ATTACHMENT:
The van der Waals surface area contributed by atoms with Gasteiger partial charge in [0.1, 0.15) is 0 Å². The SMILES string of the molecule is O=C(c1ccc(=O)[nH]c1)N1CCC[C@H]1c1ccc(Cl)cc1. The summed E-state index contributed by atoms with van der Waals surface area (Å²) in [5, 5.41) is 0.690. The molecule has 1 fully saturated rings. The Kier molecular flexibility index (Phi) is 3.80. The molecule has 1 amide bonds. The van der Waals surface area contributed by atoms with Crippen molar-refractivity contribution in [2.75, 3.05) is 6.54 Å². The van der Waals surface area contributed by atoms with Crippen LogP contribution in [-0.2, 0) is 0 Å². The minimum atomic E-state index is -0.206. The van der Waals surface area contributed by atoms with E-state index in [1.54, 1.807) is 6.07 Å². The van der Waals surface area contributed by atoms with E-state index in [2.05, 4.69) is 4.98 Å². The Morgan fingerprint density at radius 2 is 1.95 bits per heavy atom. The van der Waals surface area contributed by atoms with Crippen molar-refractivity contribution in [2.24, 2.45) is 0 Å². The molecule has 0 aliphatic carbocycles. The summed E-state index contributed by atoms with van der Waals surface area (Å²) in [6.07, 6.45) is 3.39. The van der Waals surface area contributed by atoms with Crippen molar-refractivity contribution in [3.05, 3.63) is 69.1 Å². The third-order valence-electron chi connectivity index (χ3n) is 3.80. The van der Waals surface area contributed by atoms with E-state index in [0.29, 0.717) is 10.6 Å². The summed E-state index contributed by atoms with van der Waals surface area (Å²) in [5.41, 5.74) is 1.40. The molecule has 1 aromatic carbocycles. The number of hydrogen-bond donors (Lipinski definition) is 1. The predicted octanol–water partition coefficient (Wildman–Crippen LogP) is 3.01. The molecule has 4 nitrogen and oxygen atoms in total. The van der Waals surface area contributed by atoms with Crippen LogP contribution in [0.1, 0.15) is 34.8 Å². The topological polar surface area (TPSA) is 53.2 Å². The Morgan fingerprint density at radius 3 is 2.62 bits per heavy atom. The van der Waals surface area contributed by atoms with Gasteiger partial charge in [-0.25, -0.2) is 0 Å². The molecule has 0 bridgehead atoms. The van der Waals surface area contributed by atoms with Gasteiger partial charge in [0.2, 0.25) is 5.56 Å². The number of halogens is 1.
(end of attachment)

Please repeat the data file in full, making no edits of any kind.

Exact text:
The van der Waals surface area contributed by atoms with Gasteiger partial charge in [0.1, 0.15) is 0 Å². The SMILES string of the molecule is O=C(c1ccc(=O)[nH]c1)N1CCC[C@H]1c1ccc(Cl)cc1. The summed E-state index contributed by atoms with van der Waals surface area (Å²) in [5, 5.41) is 0.690. The molecule has 1 fully saturated rings. The Kier molecular flexibility index (Phi) is 3.80. The molecule has 1 amide bonds. The van der Waals surface area contributed by atoms with Crippen molar-refractivity contribution in [2.75, 3.05) is 6.54 Å². The van der Waals surface area contributed by atoms with Crippen LogP contribution in [-0.2, 0) is 0 Å². The minimum atomic E-state index is -0.206. The van der Waals surface area contributed by atoms with E-state index in [1.54, 1.807) is 6.07 Å². The van der Waals surface area contributed by atoms with E-state index in [2.05, 4.69) is 4.98 Å². The Morgan fingerprint density at radius 2 is 1.95 bits per heavy atom. The van der Waals surface area contributed by atoms with Crippen molar-refractivity contribution in [2.24, 2.45) is 0 Å². The molecule has 0 aliphatic carbocycles. The summed E-state index contributed by atoms with van der Waals surface area (Å²) in [6.07, 6.45) is 3.39. The van der Waals surface area contributed by atoms with Crippen molar-refractivity contribution in [3.05, 3.63) is 69.1 Å². The third-order valence-electron chi connectivity index (χ3n) is 3.80. The van der Waals surface area contributed by atoms with E-state index in [0.29, 0.717) is 10.6 Å². The summed E-state index contributed by atoms with van der Waals surface area (Å²) in [5.41, 5.74) is 1.40. The molecule has 1 aromatic carbocycles. The number of hydrogen-bond donors (Lipinski definition) is 1. The predicted octanol–water partition coefficient (Wildman–Crippen LogP) is 3.01. The molecule has 4 nitrogen and oxygen atoms in total. The van der Waals surface area contributed by atoms with Crippen LogP contribution in [0.1, 0.15) is 34.8 Å². The topological polar surface area (TPSA) is 53.2 Å². The Morgan fingerprint density at radius 3 is 2.62 bits per heavy atom. The van der Waals surface area contributed by atoms with Gasteiger partial charge in [-0.25, -0.2) is 0 Å². The molecule has 0 bridgehead atoms. The van der Waals surface area contributed by atoms with Gasteiger partial charge in [0.2, 0.25) is 5.56 Å². The number of halogens is 1.